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Should We Be Humble?

Distinguishing humility from mere modesty.

Source: Pixabay

[Article revised on 2 May 2020.]

Our society encourages navel-gazing and celebrates entitlement and exuberance. Economic interests lie not in humility but in pride and hubris, while to call something or someone ‘humble’ most often connotes that the thing or person is simple, contemptible, or of little worth.

The first step in defining humility is to distinguish it from modesty. Like ‘humiliation’, ‘humility’ derives from the Latin humus, ‘earth’ or ‘dirt’. Modesty on the other hand derives from modus, ‘manner’ or ‘measure’, and means restraint in appearance and behaviour: it is the reluctance to flaunt, display, or otherwise draw attention to oneself.

Modesty often implies a certain artfulness or artificiality, perhaps even insincerity or hypocrisy. In David Copperfield, the character of Uriah Heep is notable for his obsequiousness, and often brings up his own ‘umbleness’ in a bid to disguise the true scale of his ambition. Modesty often poses as humility, but, unlike humility, is superficial and external rather than deep and internal. At best, modesty is no more than good manners.

True humility, on the other hand, derives from a proper perspective on our human condition: one person among billions on a small planet among billions, like a bacterium on a titbit of cheese.

Of course, human beings cannot remain this objective for much longer than three winks, but truly humble people are nonetheless far more aware of their cosmic insignificance, an insignificance that verges upon non-existence.

A mote of dust does not consider itself superior or inferior to other motes of dust, or concern itself with their comings and goings. Enthralled by the miracle of existence, truly humble people live not for themselves or their image, but for life itself.

Drunk on their humility, humble people can sometimes come across as arrogant. In 399 BCE, at the age of 70, Socrates was indicted for offending the Olympian gods and breaking the law against impiety. He was accused of ‘studying things in the sky and below the earth’, ‘making the worse into the stronger argument’, and ‘teaching these same things to others’.

At his trial, he gave a defiant defence, telling the jurors that they ought to be ashamed of their eagerness to possess as much wealth, reputation, and honours as possible, while not caring for or giving thought to wisdom or truth, or the best possible state of their soul.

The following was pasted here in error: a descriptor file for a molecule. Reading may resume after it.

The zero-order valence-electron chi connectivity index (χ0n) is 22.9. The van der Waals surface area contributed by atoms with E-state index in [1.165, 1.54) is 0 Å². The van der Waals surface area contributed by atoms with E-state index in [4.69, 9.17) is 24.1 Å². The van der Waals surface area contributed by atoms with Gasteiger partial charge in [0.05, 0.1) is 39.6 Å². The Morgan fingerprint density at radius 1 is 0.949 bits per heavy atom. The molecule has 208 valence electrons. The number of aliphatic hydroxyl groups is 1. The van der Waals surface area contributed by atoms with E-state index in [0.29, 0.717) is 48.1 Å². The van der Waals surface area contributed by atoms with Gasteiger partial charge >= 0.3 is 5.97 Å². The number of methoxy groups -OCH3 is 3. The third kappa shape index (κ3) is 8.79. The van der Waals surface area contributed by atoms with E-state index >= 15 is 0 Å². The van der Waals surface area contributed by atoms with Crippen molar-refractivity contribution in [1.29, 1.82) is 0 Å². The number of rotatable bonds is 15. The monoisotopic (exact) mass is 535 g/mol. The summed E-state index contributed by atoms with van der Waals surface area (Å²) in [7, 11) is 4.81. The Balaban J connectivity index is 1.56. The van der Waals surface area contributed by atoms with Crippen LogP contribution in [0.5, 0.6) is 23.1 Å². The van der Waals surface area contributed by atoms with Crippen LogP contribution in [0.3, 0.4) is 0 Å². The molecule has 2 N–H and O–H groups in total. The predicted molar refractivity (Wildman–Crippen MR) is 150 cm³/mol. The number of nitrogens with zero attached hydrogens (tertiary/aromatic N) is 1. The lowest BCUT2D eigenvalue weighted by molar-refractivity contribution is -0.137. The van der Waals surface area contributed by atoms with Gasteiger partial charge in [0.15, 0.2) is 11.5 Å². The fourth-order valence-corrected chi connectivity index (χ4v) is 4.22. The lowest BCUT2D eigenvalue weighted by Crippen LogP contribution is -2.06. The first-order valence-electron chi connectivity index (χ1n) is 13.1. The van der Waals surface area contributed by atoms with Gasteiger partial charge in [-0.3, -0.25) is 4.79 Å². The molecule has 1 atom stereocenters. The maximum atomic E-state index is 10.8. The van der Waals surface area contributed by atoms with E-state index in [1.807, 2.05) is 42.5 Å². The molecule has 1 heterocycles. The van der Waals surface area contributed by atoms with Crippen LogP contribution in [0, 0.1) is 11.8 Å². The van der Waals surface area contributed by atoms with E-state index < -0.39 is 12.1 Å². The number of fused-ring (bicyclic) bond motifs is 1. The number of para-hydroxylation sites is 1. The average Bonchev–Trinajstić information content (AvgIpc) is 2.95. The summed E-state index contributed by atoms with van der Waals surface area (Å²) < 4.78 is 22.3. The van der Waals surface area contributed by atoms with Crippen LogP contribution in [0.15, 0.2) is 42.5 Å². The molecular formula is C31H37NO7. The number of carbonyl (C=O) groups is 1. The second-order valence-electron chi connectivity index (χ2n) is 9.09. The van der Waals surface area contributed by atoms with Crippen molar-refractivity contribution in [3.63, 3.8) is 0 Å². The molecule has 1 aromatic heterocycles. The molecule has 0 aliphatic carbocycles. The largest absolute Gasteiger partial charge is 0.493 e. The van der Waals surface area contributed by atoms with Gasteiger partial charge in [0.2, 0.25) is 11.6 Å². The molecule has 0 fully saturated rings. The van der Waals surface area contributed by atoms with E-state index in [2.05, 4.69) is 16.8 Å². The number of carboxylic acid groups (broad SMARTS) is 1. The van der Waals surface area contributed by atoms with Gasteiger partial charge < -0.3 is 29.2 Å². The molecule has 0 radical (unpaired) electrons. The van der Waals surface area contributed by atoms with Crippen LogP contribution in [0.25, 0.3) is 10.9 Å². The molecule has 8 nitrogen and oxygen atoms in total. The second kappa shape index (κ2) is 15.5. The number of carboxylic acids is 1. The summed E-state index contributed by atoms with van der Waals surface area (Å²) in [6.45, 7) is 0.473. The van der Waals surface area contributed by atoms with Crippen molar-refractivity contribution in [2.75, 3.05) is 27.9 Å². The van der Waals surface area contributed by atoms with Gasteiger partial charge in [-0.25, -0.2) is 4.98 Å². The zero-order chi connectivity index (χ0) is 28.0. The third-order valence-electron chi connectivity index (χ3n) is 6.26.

After being convicted and sentenced to death, he turned around to the jurors and said:

You think that I was convicted through deficiency of words—I mean, that if I had thought fit to leave nothing undone, nothing unsaid, I might have gained an acquittal. Not so; the deficiency which led to my conviction was not of words—certainly not. But I had not the boldness or impudence or inclination to address you as you would have liked me to address you, weeping and wailing and lamenting, and saying and doing many things which you have been accustomed to hearing from others, and which, as I say, are unworthy of me. But I thought that I ought not to do anything common or mean in the hour of danger: nor do I now repent of the manner of my defence, and I would rather die having spoken after my manner, than speak in your manner and live.

Throughout his long life, Socrates, who looked like a tramp, had been a paragon of humility. When his friend Chærephon asked the Delphic oracle if anyone was wiser than Socrates, the Pythian priestess replied that no one was wiser. To discover the meaning of this divine utterance, Socrates questioned a number of people with a claim to wisdom, and in each case concluded, ‘I am likely to be wiser than he to this small extent, that I do not think I know what I do not know.’ From then on, he dedicated himself to the service of the gods by seeking out anyone who might be wise and, ‘if he is not, showing him that he is not.’